Don't say "you are fixing technical debt". This work is never done. Instead, budget time and slack for "sustaining engineering work". The "we're going to spend the next three months working on nothing but tech debt never produces the results you want. Most likely outcome will be that your plan gets changed out from under you. Instead consider making tech debt work visible. What I like to do is when I finished working on a feature, and the feature works, but not with the best approach to the problem, I will merge my PR and immediately start on a refactor branch, to clean up the code that I just merged. I will either use the same ticket or card for the refactor, or create a new one so that the refactoring work will be visible and included in tracking progress on the project.

Momentum > urgency

Fixing technical debt is a morale boost for many engineers. Some teams have a day a week dedicated to bug fixing. In one specific team, the team lead selects a bunch of small tickets that can be done in a day, and which give the team a sense of achievement and momentum

In her article, Momentum > Urgency, Elizabeth Hendrickson tells the story of a very responsive product manager and that responsiveness kept the momentum on the project going. She says:

What I've learnt is that if we want things to go fast, a sense of momentum is much more effective than a sense of urgency.

She also suggests the following few things:

  • Everyone on the team has a shared understanding of the big picture and what "good" looks like. So they don't burn cycles on unnecessary, or non-useful work.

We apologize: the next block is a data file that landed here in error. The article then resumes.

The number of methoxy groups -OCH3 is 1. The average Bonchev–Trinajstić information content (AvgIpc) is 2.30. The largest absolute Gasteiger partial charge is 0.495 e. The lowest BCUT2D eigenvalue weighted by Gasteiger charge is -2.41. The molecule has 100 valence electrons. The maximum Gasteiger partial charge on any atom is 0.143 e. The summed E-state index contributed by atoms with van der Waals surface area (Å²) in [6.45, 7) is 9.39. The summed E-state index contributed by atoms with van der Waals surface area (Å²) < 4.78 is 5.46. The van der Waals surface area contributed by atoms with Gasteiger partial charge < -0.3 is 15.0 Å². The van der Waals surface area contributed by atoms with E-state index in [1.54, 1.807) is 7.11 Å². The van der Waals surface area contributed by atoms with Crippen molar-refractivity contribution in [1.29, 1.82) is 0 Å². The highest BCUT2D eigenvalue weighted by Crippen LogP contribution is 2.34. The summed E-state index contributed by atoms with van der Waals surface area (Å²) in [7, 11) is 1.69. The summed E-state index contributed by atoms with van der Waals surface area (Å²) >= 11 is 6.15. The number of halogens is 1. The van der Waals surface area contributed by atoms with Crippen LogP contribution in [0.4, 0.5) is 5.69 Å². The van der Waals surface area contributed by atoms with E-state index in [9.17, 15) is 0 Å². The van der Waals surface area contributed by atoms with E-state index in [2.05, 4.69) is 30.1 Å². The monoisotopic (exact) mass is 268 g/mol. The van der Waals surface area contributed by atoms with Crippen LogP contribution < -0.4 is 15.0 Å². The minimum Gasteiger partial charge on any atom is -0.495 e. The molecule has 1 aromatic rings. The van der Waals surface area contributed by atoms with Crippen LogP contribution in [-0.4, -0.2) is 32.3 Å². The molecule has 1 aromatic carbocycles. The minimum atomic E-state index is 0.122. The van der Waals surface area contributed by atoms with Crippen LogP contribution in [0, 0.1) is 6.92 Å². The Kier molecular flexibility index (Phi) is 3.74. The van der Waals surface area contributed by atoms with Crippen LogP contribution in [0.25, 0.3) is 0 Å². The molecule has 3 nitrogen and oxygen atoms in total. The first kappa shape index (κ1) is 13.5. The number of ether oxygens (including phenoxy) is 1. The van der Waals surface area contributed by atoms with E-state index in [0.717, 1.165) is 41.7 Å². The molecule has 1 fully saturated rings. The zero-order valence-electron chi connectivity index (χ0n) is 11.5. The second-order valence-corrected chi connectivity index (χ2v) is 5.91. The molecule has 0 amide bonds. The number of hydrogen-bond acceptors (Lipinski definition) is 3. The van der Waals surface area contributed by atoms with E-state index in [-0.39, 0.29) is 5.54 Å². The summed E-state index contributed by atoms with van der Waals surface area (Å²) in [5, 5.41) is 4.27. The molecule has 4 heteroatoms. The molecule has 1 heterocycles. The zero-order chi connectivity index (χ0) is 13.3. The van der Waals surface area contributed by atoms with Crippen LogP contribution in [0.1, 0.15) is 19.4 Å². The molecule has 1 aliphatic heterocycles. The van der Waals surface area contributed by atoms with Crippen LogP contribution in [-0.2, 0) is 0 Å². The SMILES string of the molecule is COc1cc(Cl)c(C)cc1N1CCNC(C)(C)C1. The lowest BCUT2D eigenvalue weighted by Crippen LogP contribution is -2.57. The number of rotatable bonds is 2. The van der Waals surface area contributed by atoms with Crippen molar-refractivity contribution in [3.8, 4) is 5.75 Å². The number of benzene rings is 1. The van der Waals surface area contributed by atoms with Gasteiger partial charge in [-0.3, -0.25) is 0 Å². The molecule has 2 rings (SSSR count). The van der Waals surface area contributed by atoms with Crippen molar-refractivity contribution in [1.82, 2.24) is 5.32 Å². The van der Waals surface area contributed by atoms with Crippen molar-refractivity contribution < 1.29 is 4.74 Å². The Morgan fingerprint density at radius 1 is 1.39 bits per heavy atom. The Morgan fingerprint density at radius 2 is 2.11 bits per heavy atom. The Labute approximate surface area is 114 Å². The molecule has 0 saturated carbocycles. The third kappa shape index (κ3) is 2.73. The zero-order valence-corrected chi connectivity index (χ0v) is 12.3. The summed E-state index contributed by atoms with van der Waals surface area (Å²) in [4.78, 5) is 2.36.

• The team breaks the work into small pieces, a couple of days at the most, which still represent incremental business value. Even if it is not user facing features.
  • The team embraces the technical practices necessary to ensure that the code they deliver does what they intended it to do, and is of good quality.
  • There is an engaged and responsive product manager who is considered part of the team, and who does hands-on acceptance of the work.
  • The work, and the status of the work is visible to everyone.
  • The team as a whole has a strong sense of partnership and trust. So that visibility never becomes a mechanism for micromanagement.

Slow is smooth. Smooth is fast

If we go back and review how we started the talk, considering the three aspects of the triangle of project management with time, budget and quality, maximising two does not have to come at the expense of the third. So how do we have it all? The answer is easy. We focus on quality first. This might seem counter intuitive, but research has shown that high performing engineering teams, ones that focus on quality are the most that gain the speed. By focusing on quality, we focus on future-proofing our application. So slow is smooth and smooth is fast. And as the saying goes: "slow and steady wins the race".

Would you like to know more?

Receive our monthly newsletter